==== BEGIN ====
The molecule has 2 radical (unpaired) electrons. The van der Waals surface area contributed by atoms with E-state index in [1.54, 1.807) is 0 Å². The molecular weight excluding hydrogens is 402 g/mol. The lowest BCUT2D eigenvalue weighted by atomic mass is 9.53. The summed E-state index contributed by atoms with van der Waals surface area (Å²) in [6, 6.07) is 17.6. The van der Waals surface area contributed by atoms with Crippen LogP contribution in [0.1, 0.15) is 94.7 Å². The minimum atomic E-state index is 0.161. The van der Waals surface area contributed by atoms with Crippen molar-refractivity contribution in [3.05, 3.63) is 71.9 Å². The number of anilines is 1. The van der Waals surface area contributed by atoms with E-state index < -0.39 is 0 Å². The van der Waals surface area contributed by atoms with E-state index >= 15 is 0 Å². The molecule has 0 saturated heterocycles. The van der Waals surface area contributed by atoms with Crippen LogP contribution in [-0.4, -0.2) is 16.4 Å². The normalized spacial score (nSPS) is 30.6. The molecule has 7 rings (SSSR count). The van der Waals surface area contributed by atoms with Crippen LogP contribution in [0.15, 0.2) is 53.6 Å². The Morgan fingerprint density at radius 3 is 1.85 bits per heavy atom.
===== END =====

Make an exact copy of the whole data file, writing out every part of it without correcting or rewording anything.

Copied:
The molecule has 2 radical (unpaired) electrons. The van der Waals surface area contributed by atoms with E-state index in [1.54, 1.807) is 0 Å². The molecular weight excluding hydrogens is 402 g/mol. The lowest BCUT2D eigenvalue weighted by atomic mass is 9.53. The summed E-state index contributed by atoms with van der Waals surface area (Å²) in [6, 6.07) is 17.6. The van der Waals surface area contributed by atoms with Crippen LogP contribution in [0.1, 0.15) is 94.7 Å². The minimum atomic E-state index is 0.161. The van der Waals surface area contributed by atoms with Crippen molar-refractivity contribution in [3.05, 3.63) is 71.9 Å². The number of anilines is 1. The van der Waals surface area contributed by atoms with E-state index < -0.39 is 0 Å². The van der Waals surface area contributed by atoms with E-state index >= 15 is 0 Å². The molecule has 0 saturated heterocycles. The van der Waals surface area contributed by atoms with Crippen LogP contribution in [-0.4, -0.2) is 16.4 Å². The normalized spacial score (nSPS) is 30.6. The molecule has 7 rings (SSSR count). The van der Waals surface area contributed by atoms with Crippen LogP contribution in [0.15, 0.2) is 53.6 Å². The Morgan fingerprint density at radius 3 is 1.85 bits per heavy atom.